This report from Amnesty International notes that sexual violence was widespread in Haiti before January 2010 has been exacerbated by the conditions since the earthquake. The limited assistance the authorities previously provided has been undermined by the destruction of police stations and court houses. This has made it more difficult to report sexual violence. Over 50 survivors of sexual violence shared their experiences for the study which highlights how the lack of security and policing in and around the camps is a major factor for the increase in attacks.
This publication serves as a handbook for prosecutors working with medical evidence and Sexual Assault Nurse Examiners (SANE) in cases of violence against adult victims of sexual assault. This monograph provides prosecutors with an understanding of how SANEs focused on patient care and appropriate support services and referrals, rather than a specific investigative agenda can positively impact victim engagement in the criminal prosecution of their perpetrator. A glossary of commonly used terms used in medical examination reports is also included.
This 48-page report includes information from Human Rights Watch on violations of migrants’ rights in 2010 includes coverage of Africa, Asia, Europe, the Middle East, and the United States. Many countries rely on migrant workers to fill labor shortages in low-paying, dangerous, and poorly regulated jobs. Human Rights Watch documented labor exploitation and barriers to redress for migrants in agriculture, domestic work, and construction in Indonesia, Malaysia, Kazakhstan, Kuwait, Lebanon, Saudi Arabia, Thailand, the United Arab Emirates, and the United States. Immigration sponsorship systems in many countries give employers immense control over workers and lead to migrants being trapped in abusive situations or unable to pursue redress through the justice system. Sexual abuse of female migrants and trafficking victims has also been documented.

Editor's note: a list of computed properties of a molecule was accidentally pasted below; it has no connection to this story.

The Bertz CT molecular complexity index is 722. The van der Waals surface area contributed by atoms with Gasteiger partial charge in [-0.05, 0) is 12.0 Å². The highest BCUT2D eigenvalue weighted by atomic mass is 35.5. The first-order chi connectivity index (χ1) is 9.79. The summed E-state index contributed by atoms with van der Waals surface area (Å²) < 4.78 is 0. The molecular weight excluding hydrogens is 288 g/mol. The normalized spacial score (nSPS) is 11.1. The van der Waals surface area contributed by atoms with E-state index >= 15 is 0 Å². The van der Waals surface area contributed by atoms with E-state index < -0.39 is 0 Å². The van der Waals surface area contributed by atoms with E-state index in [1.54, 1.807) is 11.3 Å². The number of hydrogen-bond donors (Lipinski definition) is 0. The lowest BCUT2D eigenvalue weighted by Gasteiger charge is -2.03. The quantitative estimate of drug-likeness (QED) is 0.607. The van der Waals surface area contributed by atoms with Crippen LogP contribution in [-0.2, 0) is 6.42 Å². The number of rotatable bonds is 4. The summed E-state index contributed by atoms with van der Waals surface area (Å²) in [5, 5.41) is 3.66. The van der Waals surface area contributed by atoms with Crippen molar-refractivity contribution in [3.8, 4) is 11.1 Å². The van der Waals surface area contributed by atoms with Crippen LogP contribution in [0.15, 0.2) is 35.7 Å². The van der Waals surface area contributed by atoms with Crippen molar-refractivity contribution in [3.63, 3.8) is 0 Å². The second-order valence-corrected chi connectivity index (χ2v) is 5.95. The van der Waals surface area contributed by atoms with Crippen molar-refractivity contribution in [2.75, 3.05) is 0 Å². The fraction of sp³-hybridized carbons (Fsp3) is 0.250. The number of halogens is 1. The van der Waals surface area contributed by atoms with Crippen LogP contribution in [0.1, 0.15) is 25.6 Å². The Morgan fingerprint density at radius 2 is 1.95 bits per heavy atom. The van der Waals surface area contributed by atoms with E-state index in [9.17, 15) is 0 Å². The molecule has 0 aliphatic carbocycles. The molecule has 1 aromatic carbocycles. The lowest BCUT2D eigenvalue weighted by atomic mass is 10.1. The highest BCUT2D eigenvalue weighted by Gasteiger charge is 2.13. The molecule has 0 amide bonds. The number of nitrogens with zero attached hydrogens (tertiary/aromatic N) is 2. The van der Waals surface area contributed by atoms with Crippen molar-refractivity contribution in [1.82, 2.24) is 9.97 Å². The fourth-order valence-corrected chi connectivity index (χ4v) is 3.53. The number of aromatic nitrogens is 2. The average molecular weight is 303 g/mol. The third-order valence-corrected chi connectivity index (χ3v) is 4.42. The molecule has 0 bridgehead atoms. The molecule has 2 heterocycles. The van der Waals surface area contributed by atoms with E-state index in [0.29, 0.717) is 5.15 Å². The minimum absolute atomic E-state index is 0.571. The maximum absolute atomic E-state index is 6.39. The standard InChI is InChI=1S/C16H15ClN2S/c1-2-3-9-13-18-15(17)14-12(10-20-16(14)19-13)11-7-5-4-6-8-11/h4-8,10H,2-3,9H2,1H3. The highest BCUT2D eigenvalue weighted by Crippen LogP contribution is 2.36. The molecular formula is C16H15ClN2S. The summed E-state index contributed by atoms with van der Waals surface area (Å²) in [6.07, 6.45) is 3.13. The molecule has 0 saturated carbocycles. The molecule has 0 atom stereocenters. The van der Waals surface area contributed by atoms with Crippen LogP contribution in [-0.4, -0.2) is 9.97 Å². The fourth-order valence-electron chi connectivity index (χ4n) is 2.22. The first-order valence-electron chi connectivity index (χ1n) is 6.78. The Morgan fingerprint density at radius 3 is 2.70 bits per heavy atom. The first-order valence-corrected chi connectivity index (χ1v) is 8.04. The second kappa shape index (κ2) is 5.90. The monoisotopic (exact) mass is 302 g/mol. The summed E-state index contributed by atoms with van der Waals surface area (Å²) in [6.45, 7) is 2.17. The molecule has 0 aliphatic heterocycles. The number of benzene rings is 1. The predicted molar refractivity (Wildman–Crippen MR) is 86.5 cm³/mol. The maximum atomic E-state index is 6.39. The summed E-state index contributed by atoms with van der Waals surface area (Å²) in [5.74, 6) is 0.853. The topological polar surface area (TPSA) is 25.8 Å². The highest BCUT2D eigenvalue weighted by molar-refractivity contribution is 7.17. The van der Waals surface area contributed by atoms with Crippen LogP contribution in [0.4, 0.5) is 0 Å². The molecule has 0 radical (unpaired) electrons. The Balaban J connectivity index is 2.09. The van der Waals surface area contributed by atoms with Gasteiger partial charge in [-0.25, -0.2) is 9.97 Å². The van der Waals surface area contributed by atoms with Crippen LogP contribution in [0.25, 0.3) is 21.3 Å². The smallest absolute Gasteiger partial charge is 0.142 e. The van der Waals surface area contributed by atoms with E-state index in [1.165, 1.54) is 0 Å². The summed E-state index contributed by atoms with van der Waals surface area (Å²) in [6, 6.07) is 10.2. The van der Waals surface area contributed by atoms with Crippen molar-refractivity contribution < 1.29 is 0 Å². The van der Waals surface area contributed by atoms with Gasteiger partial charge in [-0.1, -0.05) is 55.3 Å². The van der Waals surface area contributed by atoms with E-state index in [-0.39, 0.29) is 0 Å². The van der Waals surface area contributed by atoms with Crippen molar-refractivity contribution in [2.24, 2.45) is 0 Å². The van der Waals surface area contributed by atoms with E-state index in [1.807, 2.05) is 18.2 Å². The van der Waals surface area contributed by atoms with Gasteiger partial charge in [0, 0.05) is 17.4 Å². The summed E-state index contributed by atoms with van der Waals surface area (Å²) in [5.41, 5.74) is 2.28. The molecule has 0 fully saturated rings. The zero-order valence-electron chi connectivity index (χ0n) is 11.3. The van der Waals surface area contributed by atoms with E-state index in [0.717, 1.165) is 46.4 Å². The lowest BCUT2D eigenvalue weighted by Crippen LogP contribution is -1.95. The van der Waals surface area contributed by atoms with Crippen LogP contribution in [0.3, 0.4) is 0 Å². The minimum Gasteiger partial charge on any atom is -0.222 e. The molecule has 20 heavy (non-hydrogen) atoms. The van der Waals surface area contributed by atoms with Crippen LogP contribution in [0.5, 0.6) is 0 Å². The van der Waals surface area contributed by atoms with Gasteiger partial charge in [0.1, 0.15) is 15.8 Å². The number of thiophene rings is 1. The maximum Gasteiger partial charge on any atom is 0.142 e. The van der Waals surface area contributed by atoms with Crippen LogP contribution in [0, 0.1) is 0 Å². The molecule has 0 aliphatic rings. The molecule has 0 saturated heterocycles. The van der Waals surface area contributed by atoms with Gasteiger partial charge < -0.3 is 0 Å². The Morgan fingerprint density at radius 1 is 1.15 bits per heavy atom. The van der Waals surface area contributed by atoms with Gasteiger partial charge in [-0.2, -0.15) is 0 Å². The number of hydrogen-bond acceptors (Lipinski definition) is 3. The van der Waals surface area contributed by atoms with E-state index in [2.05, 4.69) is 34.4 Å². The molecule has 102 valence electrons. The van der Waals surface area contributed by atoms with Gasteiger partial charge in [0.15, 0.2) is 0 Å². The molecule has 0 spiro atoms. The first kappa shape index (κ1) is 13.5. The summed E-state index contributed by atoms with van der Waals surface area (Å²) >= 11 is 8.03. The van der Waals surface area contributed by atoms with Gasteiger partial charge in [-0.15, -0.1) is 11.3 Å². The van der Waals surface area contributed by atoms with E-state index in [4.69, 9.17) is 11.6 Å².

This report illustrates the results of a cross-national study based on in-depth interviews from both experts and average Americans on Sexual Violence. This study, supported by the National Sexual Violence Resource Center comprises the following three components: 1) an analysis of the discourse on sexual violence from expert interviews, 2) one-on-one cognitive interviews with Americans, and 3) a comparative analysis that “maps the gaps” between expert and lay understandings of this topic. The report concludes with a set of recommendations that will improve communications practice around this issue and inform future research.
This Special Collection includes selected materials and resources -- many gender-informed -- that can be used by domestic and sexual violence organizations to increase their preparedness for and response to major disasters and emergencies.
This curriculum is part of Project NIA’s “Exploring the Roots of Violence” initiative, and includes over 30 poems that address gender-based violence as well as tips and suggestions for individuals who are interested in facilitating poetry circles with girls and young women. To receive a free PDF copy of the guide, please complete this FORM.
This bulletin provides an overview of recommendations from survivors and reseachers about how to improve survivors' experiences when interacting with the healthcare system. Specific roles for advocates are discussed.
This Guide describes how to develop, implement, and evaluate a process for training professionals to engage in sexual violence and intimate partner violence prevention. The Guide is designed to help practitioners tailor individual trainings to different groups of professionals. It provides definitions of sexual violence and intimate partner violence and includes real-life examples to illustrate theory put into practice. In addition to step-by-step guidance on all the tasks necessary for planning a training, the Guide includes tip sheets, worksheets, checklists, and an extensive resource list.
This site is supported by Grant/ Cooperative Agreement No. 1UF2CE002359-03 from the Centers for Disease Control and Prevention. Its contents are solely the responsibility of the authors and do not necessarily represent the official views of the Centers for Disease Control and Prevention.